"One day my dad got upset with me. He was showing me this thing called 'Mamiya.'  OK, 'Mamiya' is difficult to play. He showed me many times, but I still could not catch on to anything. So he got angry with me and gave me a slap. I remember when he gave me a slap it didn't take me too many more tries to start catching up. I couldn't catch on to anything, but after a slap I started picking it up."   
This harsh treatment of the young musician serves a purpose, by "impressing upon the student the gravity of his undertaking and the respect he owed his teacher for it" (Knight 1973:85). Punishment for slow learning is applied in other disciplines, such as religion, and it is an accepted practice that dates back to the times of the great West African empires. The Arab traveler Ibn Battuta (1969:330) observed Muslim holy men during his visit to the Malian Empire of 1353:
"They put their children in chains if they show any backwardness in memorizing it [the Qur'an], and they are not set free until they have it by heart. I visited the qadi [Islamic judge] in his house on the day of the festival. His children were chained up, so I said to him, 'Will you not let them loose?' He replied, 'I shall not do so until they learn the Qur'an by heart'."  
The study of kora is reserved strictly for males, but females do participate in jaliya. The learning process for girls, who study singing, is not as rigid. Instruction is provided by the mother or close female relatives, and the young female jali, the jali musa, will not leave home until married. After marriage, her husband becomes her instructor. In addition to singing, girls learn to accompany themselves on a percussive iron tube known as neo. Women are regarded as having the best singing voices among the Mandinko. If a man has a less than adequate singing voice he may seek to marry a jali musa and form a duet with her: she singing and playing neo, he accompanying on kora (Knight 1973).

During the period of study, which can last from five to seven years, the kora apprentice will learn to build his own full sized instrument. This is an art in itself. Many jalis are master instrument builders, capable of constructing fine instruments (for more on the construction of the kora, see King 1973, Pevar 1978, and Aning 1982). One such jali was Bai Konte. During the 1970's he and his family lived on a compound in Brikama, the Gambia, where he trained many apprentices. Some were his sons and others were sent from different families to live on the compound. Under his tutelage they learned jaliya and the fine art of kora construction. A typical evening on the compound is described by Susan Gunn Pevar (1977:16):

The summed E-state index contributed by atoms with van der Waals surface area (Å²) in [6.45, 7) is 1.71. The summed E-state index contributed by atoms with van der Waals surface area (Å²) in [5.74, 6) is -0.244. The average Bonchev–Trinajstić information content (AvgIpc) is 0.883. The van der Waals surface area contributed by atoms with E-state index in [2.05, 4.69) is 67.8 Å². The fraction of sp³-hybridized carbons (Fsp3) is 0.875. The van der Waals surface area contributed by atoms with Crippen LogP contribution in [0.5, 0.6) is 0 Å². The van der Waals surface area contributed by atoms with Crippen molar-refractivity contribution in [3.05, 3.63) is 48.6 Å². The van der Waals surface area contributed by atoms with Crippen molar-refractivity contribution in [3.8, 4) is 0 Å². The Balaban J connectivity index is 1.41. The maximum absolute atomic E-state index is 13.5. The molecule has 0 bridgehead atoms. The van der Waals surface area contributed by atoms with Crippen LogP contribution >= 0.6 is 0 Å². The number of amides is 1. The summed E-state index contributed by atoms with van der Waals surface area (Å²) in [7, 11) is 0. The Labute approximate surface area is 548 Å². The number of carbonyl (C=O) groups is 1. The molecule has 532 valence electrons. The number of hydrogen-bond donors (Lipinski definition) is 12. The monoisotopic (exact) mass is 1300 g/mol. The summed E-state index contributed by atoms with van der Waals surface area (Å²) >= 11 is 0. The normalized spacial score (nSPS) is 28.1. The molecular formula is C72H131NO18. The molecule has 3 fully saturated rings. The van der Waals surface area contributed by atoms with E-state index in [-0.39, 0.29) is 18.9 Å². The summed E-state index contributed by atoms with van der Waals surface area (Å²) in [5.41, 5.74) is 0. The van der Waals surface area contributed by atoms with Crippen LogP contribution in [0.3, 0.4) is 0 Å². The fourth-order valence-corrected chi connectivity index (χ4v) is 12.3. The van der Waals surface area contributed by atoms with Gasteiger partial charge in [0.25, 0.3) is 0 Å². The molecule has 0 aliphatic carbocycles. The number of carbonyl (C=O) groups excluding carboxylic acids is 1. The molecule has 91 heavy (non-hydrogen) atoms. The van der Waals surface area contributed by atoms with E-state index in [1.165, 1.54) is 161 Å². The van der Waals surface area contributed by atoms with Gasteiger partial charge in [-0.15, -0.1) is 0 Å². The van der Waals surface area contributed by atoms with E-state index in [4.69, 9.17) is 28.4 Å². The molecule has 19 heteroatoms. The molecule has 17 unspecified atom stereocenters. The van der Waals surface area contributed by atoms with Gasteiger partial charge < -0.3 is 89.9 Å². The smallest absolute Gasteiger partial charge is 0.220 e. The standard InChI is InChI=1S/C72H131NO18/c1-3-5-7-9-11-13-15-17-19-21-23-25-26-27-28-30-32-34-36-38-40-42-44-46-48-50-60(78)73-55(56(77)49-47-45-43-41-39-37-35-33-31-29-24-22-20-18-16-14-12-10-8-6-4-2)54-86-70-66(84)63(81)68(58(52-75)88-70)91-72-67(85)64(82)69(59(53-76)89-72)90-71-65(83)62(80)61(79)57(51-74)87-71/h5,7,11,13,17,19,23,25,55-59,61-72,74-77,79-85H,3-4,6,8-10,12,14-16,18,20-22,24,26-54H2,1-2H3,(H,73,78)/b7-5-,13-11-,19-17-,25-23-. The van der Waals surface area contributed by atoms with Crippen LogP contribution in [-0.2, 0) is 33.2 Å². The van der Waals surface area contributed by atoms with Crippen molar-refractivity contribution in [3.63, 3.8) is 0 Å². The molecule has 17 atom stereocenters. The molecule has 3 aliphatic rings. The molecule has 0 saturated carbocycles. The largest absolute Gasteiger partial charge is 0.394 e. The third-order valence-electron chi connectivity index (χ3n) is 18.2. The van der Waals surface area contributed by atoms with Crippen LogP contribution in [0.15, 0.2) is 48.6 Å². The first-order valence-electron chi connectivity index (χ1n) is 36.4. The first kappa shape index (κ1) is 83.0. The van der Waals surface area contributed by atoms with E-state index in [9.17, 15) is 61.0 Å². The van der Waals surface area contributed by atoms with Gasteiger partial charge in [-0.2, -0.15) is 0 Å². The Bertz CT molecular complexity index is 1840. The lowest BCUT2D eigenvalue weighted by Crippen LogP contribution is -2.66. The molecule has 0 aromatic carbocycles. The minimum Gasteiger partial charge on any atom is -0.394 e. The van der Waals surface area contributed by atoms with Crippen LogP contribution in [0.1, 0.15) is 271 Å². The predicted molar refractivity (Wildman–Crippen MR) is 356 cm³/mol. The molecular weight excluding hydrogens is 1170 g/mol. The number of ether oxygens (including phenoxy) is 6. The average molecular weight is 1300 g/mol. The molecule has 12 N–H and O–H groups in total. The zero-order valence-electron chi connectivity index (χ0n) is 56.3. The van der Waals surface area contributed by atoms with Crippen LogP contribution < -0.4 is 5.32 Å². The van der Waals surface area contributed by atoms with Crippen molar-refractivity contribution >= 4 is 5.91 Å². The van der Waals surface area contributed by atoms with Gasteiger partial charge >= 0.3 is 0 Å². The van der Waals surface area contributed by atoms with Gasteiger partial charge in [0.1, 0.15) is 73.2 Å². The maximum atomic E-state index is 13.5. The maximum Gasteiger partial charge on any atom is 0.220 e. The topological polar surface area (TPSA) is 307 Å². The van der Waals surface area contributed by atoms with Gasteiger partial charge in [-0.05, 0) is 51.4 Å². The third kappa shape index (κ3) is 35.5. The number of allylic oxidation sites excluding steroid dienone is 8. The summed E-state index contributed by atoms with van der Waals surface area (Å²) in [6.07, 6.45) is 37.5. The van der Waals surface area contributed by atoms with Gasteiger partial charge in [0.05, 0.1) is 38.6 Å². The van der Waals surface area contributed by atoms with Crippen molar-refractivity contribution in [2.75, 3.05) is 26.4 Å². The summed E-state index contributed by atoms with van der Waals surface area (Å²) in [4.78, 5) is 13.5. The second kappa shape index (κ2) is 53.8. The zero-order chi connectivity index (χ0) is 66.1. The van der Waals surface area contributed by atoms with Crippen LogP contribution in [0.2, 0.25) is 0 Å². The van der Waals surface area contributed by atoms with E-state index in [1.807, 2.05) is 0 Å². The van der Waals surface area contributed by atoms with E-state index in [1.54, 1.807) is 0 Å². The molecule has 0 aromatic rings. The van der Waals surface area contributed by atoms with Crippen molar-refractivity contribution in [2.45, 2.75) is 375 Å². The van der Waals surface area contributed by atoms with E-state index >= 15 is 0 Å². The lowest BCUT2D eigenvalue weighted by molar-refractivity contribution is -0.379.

"Bai Konte's sons and apprentices went troubadoring through the village in the evening, stopping at one household after another where friends would pay them in money and/or goods for a few minutes of music and praise."
An accomplished master will often surround himself with his sons and apprentices. Again, we can see this in an historical context as noted by Ibn Battuta in 1353 (1969:328),
"He plays on an instrument... and chants a poem in praise of the sultan, recalling his battle and deeds of valor. The women and girls sing along with him and play with bows. Accompanying them are about thirty youths... each of them has his drum slung from his shoulder and beats it. Afterwards come his boy pupils who play and turn wheels in the air..."  
and by Jobson (1968:97), as he refers to this practice among the marabouts, or holy men, of 17th century Gambia:
"...going in whole families together, and carrying along their books, and manuscripts, and their boys or younger race with them, whom they teach and instruct in any place they rest..."
One can see a pattern beginning to emerge, a pattern of learning that is applied to many skills. The practice is age old and effective.

There is an interesting quirk to the kora learning process. For the duration of his apprenticeship, the student will not be taught how to tune his kora. Even the advanced apprentice will rely on his master to tune the instrument for him (Knight 1984:76). In traditional situations, tuning "secrets" simply do not enter into the learning process, until the very end. The young musician concentrates on gaining manual dexterity with the kora. The process involves training the fingers and thumbs of both hands to be independent and to execute the often complex cross rhythms. Can he coordinate his fingers to strike the proper combination of strings? Can he sing at the same time? Or perhaps tuning "is kept from him before this [late in the jali's training] to assure that he does not become too headstrong and venture off on his own before his teacher has released him"  (Knight 1973:86).

The learning process is completed with an elaborate ceremony, which is termed a "marriage." The apprentice is presented with a new full-sized kora, built by his master, and takes it as his "first wife."  Papa Susso describes his "first wedding":
"When you qualify, then he builds a big kora for you. That is when you are graduating, and people are invited. All of the family and relatives come to you. That is what we call your 'first wedding.' The first kora is your first wife, showing people that you are qualified and able to be on your own."